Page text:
New Mexico became a state in 1912. Declining economically after being left off the railroad line, Santa Fe determined to become an exotic tourist destination, “The City Different.” It’s architecture and history–including its history of ghosts–have become enormous assets.
I trust in synchronicity, and I was inspired by one to reboot my blog. I have to take a break every now and then, and it was a high school classmate who now lives in Berlin who gave me the idea for this post. She suggested writing more about New Mexico and its unique culture. The next day, which was Halloween, guidance arrived in the newspaper.
An article taken from The Washington Post was prominent. It was about “Hair-raising tales at the White House ” by Theresa Vargas, and it seems that the spirit of Abraham Lincoln is very active there. At the bottom of the page was the announcement of a “Ghost Tour” of Santa Fe that evening. Bingo. I made a reservation.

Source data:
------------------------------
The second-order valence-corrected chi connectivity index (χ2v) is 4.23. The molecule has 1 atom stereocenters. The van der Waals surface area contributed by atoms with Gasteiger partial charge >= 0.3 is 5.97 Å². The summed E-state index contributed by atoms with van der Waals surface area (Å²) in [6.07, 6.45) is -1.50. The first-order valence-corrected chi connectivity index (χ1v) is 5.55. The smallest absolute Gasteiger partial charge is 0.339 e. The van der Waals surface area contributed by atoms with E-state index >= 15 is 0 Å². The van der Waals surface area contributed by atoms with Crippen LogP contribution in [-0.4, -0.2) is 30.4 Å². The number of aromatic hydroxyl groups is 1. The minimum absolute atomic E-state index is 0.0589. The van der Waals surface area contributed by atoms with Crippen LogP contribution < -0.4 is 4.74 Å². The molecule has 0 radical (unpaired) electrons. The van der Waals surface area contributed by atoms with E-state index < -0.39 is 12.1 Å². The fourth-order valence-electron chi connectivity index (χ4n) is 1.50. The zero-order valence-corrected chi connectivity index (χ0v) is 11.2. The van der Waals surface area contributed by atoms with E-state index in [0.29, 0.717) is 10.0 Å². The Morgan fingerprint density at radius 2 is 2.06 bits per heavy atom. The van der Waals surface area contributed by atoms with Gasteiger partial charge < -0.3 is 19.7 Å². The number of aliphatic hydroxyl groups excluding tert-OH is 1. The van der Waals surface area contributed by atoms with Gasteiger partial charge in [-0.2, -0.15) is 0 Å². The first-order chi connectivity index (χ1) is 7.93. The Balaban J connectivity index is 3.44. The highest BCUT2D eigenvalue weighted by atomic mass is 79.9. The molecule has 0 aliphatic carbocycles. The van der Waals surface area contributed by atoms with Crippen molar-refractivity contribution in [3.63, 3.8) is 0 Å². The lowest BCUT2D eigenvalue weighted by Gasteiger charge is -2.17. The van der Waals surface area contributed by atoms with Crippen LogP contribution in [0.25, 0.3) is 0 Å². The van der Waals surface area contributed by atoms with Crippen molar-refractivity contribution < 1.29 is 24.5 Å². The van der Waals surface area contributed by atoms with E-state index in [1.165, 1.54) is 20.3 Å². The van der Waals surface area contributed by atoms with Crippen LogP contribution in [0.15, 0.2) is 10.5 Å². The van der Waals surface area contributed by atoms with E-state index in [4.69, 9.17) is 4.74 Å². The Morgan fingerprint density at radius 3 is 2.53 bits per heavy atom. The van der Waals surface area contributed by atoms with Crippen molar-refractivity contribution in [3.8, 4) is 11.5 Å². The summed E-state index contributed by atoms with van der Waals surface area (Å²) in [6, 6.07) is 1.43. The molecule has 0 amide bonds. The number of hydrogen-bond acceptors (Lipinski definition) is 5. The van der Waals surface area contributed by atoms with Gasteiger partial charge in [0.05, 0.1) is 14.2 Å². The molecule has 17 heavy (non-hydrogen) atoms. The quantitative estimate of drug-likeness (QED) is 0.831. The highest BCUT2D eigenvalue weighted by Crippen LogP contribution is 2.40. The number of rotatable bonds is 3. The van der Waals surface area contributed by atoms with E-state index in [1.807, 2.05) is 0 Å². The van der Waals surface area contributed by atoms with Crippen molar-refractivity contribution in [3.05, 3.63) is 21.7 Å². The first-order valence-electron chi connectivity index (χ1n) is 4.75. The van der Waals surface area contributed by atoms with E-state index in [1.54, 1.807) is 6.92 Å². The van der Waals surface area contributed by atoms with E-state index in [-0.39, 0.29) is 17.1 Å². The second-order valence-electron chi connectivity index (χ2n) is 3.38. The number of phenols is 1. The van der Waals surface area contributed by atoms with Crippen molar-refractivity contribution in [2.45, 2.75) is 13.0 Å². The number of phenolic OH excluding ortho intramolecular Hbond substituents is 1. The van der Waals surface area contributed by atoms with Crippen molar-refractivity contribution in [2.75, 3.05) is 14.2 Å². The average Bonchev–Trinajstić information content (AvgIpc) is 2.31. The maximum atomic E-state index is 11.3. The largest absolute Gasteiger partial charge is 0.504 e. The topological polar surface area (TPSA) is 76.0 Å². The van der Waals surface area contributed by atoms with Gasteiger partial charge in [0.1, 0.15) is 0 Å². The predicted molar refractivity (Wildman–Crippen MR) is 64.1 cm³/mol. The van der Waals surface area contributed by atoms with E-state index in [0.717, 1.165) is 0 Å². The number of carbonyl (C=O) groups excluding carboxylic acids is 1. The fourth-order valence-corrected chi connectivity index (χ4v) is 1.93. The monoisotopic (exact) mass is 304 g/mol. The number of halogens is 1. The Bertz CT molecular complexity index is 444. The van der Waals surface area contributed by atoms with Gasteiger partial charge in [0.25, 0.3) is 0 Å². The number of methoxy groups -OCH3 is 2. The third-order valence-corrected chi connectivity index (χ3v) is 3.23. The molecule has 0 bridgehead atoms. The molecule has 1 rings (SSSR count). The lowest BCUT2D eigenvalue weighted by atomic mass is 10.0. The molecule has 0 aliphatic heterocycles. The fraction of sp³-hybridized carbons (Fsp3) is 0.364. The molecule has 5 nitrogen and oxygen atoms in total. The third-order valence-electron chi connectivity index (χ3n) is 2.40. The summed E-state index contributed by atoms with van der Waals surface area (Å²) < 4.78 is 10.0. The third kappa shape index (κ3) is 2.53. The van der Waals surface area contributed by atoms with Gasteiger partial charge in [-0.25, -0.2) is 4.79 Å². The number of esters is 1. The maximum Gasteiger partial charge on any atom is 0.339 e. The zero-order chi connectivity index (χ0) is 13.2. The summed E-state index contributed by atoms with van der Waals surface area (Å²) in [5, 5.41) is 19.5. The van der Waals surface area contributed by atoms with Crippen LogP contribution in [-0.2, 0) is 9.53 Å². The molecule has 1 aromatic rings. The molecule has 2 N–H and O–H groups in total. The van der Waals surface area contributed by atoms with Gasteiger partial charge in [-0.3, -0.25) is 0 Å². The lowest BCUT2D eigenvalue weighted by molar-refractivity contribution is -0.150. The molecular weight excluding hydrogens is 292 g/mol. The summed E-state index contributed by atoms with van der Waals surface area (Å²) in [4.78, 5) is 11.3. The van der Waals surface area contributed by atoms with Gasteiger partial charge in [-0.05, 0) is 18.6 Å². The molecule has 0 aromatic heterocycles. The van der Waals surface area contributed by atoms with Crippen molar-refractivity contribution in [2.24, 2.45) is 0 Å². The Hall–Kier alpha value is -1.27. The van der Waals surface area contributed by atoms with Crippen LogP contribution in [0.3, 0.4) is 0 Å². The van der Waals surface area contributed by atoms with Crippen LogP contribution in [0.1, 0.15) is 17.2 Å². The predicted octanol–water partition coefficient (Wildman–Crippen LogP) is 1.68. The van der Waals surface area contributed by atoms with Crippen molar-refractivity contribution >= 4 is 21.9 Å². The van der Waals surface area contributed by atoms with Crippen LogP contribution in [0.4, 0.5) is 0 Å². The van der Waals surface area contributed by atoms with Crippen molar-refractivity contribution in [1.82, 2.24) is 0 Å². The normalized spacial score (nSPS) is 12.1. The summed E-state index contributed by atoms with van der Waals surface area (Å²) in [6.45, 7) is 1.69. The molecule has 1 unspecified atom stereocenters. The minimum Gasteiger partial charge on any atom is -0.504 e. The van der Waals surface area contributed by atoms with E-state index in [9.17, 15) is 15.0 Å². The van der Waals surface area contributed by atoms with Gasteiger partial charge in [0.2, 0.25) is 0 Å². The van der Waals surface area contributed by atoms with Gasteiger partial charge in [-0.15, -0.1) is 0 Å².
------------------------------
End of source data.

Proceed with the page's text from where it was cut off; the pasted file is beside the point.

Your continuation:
St. Francis Hotel
The two-hour walking tour guided by Peter Sinclaire, a colorful figure in a clown nose and a wig of iridescent red plastic, started at the historic St. Francis Hotel, which is itself haunted. We were told of odd goings-on in the bar. The bartender has described an evening in which a ghost was shoving bottles around and destroyed shakers for the lemon drop cocktail, which is no longer served. In addition, we were shown a photograph from the outside at night of one of the hotel windows revealing a small, illuminated figure in a stairwell, which may be a child of the historic Ortiz family that once lived on the site.